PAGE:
“If I had asked people what they wanted, they’d have told me ‘a faster horse’!”
A Team of design students at the Braunschweig University of Art, under the supervision of Dr. Manuel Kretzer, visiting professor Digital Crafting, cooperated with AUDI’s development / innovation unit, lead by Mike Herbig, to rethink the notion of the car seat and create an innovative vision of a dynamic structure for the future of autonomous driving.
What if the car of the future would be more than a mere means of transportation? What if it were to become a partner that reacts and responds to our actions, an organism, a friend, that lives and breathes?
(Final Seat in 1:1 Front and Back. Photos: Maximilian Dauscha, Benedikt Schaudinn)
Building upon AUDI’s study Klara – The Living One, a transformed A1, which responds to human interaction through moving body panels and subtle sounds, the group aimed at creating a prototypical car seat at the emotional intersection of man and machine.
Braunschweig University of Art, AUDI AG, I/EK-S1, Development / Innovation
Moritz Boos, Maximilian Dauscha, Leon Ehmke, Lydia Jasmin Hempel, Dong-Kwon Lee, Tim Daniel Ingo Lüders, Vanessa Paladino, Benedikt Schaudinn, Sebastian Spiegler
Dr. Manuel Kretzer, Mike Herbig (AUDI AG)
The project was developed and realized within three months from April until late June 2017 by a group of ten students in their 2nd and 4th semester Bachelor studies at the Braunschweig University of Art, as part of their ‘Digital Crafting’ modules. The Digital Crafting courses focus on an experimental understanding of emerging design opportunities resulting from algorithmic / parametric approaches and the exemplary realization of 1:1 prototypes using cutting-edge digital fabrication technologies.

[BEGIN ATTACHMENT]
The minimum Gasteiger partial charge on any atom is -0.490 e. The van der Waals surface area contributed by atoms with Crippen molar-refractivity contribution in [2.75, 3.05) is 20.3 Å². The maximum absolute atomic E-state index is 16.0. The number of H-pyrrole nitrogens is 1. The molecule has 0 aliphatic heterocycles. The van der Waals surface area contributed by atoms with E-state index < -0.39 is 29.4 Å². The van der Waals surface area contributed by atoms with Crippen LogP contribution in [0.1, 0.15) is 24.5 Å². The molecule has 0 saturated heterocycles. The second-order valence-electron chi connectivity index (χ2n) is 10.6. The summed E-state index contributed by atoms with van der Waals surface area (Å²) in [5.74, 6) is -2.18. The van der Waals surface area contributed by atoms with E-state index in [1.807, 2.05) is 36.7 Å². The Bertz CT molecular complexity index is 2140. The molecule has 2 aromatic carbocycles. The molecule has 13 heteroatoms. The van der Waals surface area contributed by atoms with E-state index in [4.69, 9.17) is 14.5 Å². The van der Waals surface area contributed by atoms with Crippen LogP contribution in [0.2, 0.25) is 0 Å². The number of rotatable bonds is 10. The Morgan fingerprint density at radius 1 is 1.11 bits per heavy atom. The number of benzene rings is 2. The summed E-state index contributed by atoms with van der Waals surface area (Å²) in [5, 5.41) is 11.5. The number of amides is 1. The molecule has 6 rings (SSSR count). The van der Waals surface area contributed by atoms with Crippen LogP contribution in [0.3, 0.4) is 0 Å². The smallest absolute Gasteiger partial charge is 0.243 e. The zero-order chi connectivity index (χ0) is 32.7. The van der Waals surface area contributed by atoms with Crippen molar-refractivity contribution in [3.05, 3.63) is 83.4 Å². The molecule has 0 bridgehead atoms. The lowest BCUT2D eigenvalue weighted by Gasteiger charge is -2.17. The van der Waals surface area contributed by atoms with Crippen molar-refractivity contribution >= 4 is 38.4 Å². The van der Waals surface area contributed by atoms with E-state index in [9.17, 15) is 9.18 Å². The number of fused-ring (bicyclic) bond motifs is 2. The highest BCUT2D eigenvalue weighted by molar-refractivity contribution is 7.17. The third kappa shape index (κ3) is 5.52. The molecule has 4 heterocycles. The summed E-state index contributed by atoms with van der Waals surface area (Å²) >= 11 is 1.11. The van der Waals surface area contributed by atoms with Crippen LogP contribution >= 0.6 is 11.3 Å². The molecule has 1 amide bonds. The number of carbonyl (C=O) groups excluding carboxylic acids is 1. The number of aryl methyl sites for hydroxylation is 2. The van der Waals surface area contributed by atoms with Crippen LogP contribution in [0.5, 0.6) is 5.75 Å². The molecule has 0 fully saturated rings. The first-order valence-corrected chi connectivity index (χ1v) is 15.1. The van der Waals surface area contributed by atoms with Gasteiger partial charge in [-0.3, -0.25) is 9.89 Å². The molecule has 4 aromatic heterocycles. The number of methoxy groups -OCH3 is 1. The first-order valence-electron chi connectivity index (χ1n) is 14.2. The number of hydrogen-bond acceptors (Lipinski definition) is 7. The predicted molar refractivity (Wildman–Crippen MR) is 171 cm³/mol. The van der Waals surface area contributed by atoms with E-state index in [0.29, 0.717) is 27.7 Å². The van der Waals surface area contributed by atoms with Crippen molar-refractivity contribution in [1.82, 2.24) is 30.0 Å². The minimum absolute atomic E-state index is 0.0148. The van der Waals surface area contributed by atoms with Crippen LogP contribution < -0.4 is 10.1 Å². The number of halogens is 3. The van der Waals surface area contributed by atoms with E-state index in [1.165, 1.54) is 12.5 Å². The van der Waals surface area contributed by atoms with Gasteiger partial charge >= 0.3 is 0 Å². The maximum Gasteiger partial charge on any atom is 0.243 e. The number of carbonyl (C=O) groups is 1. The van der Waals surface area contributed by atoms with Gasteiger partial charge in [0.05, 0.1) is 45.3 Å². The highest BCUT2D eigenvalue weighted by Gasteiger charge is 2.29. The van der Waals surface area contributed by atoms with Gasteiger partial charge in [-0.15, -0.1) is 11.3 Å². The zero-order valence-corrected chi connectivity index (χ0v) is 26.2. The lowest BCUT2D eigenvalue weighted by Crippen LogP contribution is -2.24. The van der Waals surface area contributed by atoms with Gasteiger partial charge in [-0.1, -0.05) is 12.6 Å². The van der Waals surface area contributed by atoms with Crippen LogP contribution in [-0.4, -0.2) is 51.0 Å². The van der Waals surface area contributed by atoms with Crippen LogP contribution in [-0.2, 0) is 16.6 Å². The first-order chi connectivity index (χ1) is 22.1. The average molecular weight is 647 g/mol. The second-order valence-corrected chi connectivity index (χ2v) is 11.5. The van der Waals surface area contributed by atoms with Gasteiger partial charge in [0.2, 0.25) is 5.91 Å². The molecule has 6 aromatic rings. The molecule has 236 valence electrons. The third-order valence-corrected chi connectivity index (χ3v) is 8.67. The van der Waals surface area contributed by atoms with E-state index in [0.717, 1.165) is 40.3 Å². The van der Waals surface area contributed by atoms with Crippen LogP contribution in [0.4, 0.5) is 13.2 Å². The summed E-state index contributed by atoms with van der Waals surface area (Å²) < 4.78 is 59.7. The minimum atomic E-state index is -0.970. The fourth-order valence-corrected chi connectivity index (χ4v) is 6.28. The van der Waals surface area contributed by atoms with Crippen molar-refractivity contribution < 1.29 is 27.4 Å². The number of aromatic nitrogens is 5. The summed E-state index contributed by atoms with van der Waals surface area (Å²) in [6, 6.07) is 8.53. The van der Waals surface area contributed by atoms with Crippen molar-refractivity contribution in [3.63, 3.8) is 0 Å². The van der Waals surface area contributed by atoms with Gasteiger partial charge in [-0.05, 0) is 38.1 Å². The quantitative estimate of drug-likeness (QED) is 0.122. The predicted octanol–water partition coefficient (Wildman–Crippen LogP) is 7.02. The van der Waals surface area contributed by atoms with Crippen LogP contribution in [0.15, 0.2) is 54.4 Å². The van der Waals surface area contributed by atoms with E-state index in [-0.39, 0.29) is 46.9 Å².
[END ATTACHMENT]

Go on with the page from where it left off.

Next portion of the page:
The project started with a two-day ideation phase, led by csi’s Mission Findus. The small team then quickly split into three distinctive groups, each focusing on one of the following aspects: design + construction, material + comfort and actuation + response.
The design part was strongly inspired by forms and systems occurring in nature to develop a structurally sound, lightweight system to house an array of active components. Following numerous studies of parametrically designed shapes the decision was made to focus on 3D printing as the most viable method for the 1:1 realisation of complex forms. Supported by BigRep a full-scale mockup was eventually printed from Pro-HT Plastic, a biodegradable material with outstanding strength properties. The process, which took almost ten days to complete, is to date the longest print the global supplier of large-scale industrial 3D printers has performed.
(Top: Design and Form studies in side view by Maximilian Dauscha)
(Left: 3D printed seat right after completion. Photos: Itai Vinograd, BigRep GmbH, Right: Close-up photo of chair and controller by Benedikt Schaudinn)
In parallel the second team developed and produced a set of 38 bespoke, active components that became incorporated into the seat’s surface to dynamically adjust its visual and haptic properties. The components are ought to increase the seat’s ability to respond to changing driving conditions but especially to enhance the user’s identification with the animate object through motions of breathing.
Finally a number of customized cushions from a high-performance fabric were added in five separate areas to guarantee the necessary comfort and stability.
(Design studies and arrangement of components by Dong Kwon Lee and Maximilian Dauscha)
(Final Seat in 1:1. Photos: Maximilian Dauscha, Benedikt Schaudinn)